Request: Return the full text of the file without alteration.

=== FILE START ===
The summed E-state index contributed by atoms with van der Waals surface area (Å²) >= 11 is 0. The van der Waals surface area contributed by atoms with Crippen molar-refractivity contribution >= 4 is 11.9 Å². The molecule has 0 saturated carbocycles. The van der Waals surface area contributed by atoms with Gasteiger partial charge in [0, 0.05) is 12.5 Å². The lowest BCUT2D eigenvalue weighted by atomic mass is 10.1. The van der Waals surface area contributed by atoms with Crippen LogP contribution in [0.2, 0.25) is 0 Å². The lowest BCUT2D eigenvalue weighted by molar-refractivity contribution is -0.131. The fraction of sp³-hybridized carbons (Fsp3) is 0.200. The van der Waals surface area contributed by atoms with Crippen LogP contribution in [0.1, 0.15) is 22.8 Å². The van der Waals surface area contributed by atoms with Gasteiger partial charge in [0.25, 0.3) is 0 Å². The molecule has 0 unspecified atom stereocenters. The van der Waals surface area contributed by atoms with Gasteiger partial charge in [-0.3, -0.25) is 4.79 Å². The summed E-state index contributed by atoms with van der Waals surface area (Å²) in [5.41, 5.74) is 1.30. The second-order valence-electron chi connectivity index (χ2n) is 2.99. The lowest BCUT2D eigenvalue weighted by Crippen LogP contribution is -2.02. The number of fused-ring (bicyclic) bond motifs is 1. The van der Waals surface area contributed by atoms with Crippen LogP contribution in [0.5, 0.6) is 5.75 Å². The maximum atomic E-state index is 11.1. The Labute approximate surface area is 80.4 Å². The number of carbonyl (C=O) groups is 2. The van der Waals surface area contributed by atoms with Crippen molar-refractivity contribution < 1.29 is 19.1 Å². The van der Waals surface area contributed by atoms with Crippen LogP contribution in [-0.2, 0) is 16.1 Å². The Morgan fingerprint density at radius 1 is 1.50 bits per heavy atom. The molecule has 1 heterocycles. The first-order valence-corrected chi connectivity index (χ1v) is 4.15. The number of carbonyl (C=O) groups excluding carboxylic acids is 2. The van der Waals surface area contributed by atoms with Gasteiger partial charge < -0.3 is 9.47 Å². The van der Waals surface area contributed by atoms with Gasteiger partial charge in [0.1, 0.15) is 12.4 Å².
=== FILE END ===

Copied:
The summed E-state index contributed by atoms with van der Waals surface area (Å²) >= 11 is 0. The van der Waals surface area contributed by atoms with Crippen molar-refractivity contribution >= 4 is 11.9 Å². The molecule has 0 saturated carbocycles. The van der Waals surface area contributed by atoms with Gasteiger partial charge in [0, 0.05) is 12.5 Å². The lowest BCUT2D eigenvalue weighted by atomic mass is 10.1. The van der Waals surface area contributed by atoms with Crippen LogP contribution in [0.2, 0.25) is 0 Å². The lowest BCUT2D eigenvalue weighted by molar-refractivity contribution is -0.131. The fraction of sp³-hybridized carbons (Fsp3) is 0.200. The van der Waals surface area contributed by atoms with Crippen LogP contribution in [0.1, 0.15) is 22.8 Å². The van der Waals surface area contributed by atoms with Gasteiger partial charge in [0.25, 0.3) is 0 Å². The molecule has 0 unspecified atom stereocenters. The van der Waals surface area contributed by atoms with Gasteiger partial charge in [-0.3, -0.25) is 4.79 Å². The summed E-state index contributed by atoms with van der Waals surface area (Å²) in [5.41, 5.74) is 1.30. The second-order valence-electron chi connectivity index (χ2n) is 2.99. The lowest BCUT2D eigenvalue weighted by Crippen LogP contribution is -2.02. The number of fused-ring (bicyclic) bond motifs is 1. The van der Waals surface area contributed by atoms with Crippen LogP contribution in [0.5, 0.6) is 5.75 Å². The maximum atomic E-state index is 11.1. The Labute approximate surface area is 80.4 Å². The number of carbonyl (C=O) groups is 2. The van der Waals surface area contributed by atoms with Crippen molar-refractivity contribution < 1.29 is 19.1 Å². The van der Waals surface area contributed by atoms with Crippen LogP contribution in [-0.2, 0) is 16.1 Å². The Morgan fingerprint density at radius 1 is 1.50 bits per heavy atom. The molecule has 1 heterocycles. The first-order valence-corrected chi connectivity index (χ1v) is 4.15. The number of carbonyl (C=O) groups excluding carboxylic acids is 2. The van der Waals surface area contributed by atoms with Gasteiger partial charge < -0.3 is 9.47 Å². The van der Waals surface area contributed by atoms with Gasteiger partial charge in [0.1, 0.15) is 12.4 Å².